The shuttle launch on February 7, 2008

Americans seemed to yawn.

But this shuttle mission, like each and every one of them, is a technological marvel and a wonder of experimentation and scientific achievement.  And men (and women) risk their lives in this process: high drama indeed.
The crew of space shuttle Atlantis departs their quarters for ...
The brave crew of space shuttle Atlantis departs their quarters for the launch pad at the Kennedy Space Center in Cape Canaveral, Florida February 7, 2008. Clockwise from left are Pilot Alan Poindexter, Leland Melvin, Stanley Love, France’s Leopold Eyharts, Germany’s Hans Schlegel, Rex Walheim and Mission Commander Stephen Frick. Mission STS-122 will take Atlantis to the International Space Station.
REUTERS/Steve Nesius (UNITED STATES)  

The two billion dollar science lab inside Atlantis is Columbus. Columbus, built by Europeans, will join the U.S. lab, Destiny, which was launched aboard Atlantis exactly seven years ago.

The much bigger Japanese lab Kibo, or Hope, will require three shuttle flights to get off the ground, beginning in March.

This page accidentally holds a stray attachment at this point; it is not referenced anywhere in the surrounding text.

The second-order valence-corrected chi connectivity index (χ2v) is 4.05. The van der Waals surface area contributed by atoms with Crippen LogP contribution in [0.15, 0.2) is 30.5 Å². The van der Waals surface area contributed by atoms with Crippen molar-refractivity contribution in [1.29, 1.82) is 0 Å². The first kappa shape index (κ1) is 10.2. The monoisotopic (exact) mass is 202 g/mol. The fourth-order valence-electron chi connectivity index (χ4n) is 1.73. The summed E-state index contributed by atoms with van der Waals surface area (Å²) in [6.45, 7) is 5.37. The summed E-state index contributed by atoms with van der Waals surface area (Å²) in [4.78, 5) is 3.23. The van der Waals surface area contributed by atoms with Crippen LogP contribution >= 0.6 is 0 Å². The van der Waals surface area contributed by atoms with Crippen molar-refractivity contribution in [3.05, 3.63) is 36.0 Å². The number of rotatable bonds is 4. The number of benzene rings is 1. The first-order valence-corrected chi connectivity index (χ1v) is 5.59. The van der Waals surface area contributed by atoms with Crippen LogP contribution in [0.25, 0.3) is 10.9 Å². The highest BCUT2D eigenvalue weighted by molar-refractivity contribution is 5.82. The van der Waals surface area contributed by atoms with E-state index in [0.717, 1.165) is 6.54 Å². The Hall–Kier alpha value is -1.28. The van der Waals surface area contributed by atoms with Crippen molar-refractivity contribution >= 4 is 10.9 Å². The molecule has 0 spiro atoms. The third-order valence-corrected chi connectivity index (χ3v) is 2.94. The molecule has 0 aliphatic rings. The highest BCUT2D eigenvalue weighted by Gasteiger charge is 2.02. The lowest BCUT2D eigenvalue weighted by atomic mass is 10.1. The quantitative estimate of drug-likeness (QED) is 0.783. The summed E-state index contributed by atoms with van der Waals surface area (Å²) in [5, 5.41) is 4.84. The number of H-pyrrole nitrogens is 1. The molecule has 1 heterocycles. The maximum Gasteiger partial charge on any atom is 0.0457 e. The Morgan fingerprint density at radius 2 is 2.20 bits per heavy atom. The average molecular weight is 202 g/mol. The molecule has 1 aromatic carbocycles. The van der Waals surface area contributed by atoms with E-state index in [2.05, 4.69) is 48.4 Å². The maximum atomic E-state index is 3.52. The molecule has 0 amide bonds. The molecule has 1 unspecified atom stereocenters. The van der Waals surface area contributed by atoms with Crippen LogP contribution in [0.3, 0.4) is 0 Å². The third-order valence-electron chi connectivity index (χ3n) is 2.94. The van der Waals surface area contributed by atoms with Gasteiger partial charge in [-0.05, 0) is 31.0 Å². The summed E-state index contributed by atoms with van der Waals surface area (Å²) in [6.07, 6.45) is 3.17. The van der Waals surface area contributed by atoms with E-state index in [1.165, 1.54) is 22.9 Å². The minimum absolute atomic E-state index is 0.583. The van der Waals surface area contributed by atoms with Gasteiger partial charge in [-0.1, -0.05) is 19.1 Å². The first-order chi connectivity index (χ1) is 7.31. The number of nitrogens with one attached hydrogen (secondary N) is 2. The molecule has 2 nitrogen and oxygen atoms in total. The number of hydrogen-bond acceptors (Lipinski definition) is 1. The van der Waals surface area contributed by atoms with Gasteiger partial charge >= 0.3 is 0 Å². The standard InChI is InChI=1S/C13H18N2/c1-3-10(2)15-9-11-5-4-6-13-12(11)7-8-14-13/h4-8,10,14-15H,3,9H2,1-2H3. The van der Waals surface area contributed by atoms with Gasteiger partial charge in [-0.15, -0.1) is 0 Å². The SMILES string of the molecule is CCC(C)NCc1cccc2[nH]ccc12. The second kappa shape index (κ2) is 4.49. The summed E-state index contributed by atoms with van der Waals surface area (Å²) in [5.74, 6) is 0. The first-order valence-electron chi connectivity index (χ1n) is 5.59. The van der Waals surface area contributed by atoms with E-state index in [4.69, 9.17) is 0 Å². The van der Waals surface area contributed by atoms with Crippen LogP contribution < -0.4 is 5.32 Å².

Atlantis’ commander, Stephen Frick, and his U.S., German and French crew will reach the space station on Saturday and begin installing Columbus the very next day. Three spacewalks are planned during the flight, scheduled to last 11 or, more likely, 12 days.

“We’re looking forward to doing our part to bring it up to Peggy Whitson and her crew on the international space station, and start its good work and many, many years of science,” Frick said before launch.

Besides Columbus, Atlantis will drop off a new space station resident, French Air Force Gen. Leopold Eyharts, who will swap places with NASA astronaut Daniel Tani and get Columbus working. Tani will return to Earth aboard the shuttle, ending a mission of nearly four months.

Eyharts will move into the space station for a little more than a month, replacing NASA astronaut Daniel Tani. He plans to help continue setting up and activating the Columbus module, Europe’s primary contribution to the space station.

The astronauts awoke Friday to “Book of Love” by Peter Gabriel, a dedication to French Air Force Gen. Leopold Eyharts from his wife and family.

Eyharts greeted his loved ones in English and French, saying, “I know it has been a somehow hard day for them and I want to thank them.”

The space shuttle Atlantis flies above a cloud on its way into ...